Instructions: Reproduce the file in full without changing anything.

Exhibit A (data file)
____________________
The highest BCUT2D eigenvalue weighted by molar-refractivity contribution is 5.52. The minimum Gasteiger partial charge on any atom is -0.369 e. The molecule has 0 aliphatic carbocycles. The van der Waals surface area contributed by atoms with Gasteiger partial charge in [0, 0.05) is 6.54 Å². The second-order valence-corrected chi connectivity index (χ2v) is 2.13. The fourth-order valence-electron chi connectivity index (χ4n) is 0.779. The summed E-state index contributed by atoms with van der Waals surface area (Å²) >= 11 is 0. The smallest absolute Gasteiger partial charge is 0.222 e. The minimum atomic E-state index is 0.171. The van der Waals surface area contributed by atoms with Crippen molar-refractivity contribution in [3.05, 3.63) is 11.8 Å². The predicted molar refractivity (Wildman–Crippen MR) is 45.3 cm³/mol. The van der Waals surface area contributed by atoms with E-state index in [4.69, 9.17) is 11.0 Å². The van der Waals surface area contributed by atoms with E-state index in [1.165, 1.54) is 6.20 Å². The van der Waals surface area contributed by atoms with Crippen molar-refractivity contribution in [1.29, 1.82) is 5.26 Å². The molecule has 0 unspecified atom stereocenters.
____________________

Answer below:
The highest BCUT2D eigenvalue weighted by molar-refractivity contribution is 5.52. The minimum Gasteiger partial charge on any atom is -0.369 e. The molecule has 0 aliphatic carbocycles. The van der Waals surface area contributed by atoms with Gasteiger partial charge in [0, 0.05) is 6.54 Å². The second-order valence-corrected chi connectivity index (χ2v) is 2.13. The fourth-order valence-electron chi connectivity index (χ4n) is 0.779. The summed E-state index contributed by atoms with van der Waals surface area (Å²) >= 11 is 0. The smallest absolute Gasteiger partial charge is 0.222 e. The minimum atomic E-state index is 0.171. The van der Waals surface area contributed by atoms with Crippen molar-refractivity contribution in [3.05, 3.63) is 11.8 Å². The predicted molar refractivity (Wildman–Crippen MR) is 45.3 cm³/mol. The van der Waals surface area contributed by atoms with E-state index in [4.69, 9.17) is 11.0 Å². The van der Waals surface area contributed by atoms with E-state index in [1.165, 1.54) is 6.20 Å². The van der Waals surface area contributed by atoms with Crippen molar-refractivity contribution in [1.29, 1.82) is 5.26 Å². The molecule has 0 unspecified atom stereocenters.